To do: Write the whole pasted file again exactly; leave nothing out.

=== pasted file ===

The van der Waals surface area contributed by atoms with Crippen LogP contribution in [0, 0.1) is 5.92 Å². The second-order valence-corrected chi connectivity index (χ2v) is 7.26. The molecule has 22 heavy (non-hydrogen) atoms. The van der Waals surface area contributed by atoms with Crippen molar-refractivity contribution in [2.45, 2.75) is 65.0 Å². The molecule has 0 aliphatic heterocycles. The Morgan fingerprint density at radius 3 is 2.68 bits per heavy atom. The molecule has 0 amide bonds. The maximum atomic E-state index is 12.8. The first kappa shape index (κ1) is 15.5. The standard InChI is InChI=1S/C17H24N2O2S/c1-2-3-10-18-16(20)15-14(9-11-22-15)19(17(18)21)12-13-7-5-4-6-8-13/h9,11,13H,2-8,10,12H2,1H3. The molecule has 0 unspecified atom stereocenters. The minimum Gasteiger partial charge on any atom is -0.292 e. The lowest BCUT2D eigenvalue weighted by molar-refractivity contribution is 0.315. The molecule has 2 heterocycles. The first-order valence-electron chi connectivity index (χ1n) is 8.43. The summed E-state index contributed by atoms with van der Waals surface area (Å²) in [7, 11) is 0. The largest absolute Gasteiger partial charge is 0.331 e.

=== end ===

The van der Waals surface area contributed by atoms with Crippen LogP contribution in [0, 0.1) is 5.92 Å². The second-order valence-corrected chi connectivity index (χ2v) is 7.26. The molecule has 22 heavy (non-hydrogen) atoms. The van der Waals surface area contributed by atoms with Crippen molar-refractivity contribution in [2.45, 2.75) is 65.0 Å². The molecule has 0 aliphatic heterocycles. The Morgan fingerprint density at radius 3 is 2.68 bits per heavy atom. The molecule has 0 amide bonds. The maximum atomic E-state index is 12.8. The first kappa shape index (κ1) is 15.5. The standard InChI is InChI=1S/C17H24N2O2S/c1-2-3-10-18-16(20)15-14(9-11-22-15)19(17(18)21)12-13-7-5-4-6-8-13/h9,11,13H,2-8,10,12H2,1H3. The molecule has 0 unspecified atom stereocenters. The minimum Gasteiger partial charge on any atom is -0.292 e. The lowest BCUT2D eigenvalue weighted by molar-refractivity contribution is 0.315. The molecule has 2 heterocycles. The first-order valence-electron chi connectivity index (χ1n) is 8.43. The summed E-state index contributed by atoms with van der Waals surface area (Å²) in [7, 11) is 0. The largest absolute Gasteiger partial charge is 0.331 e.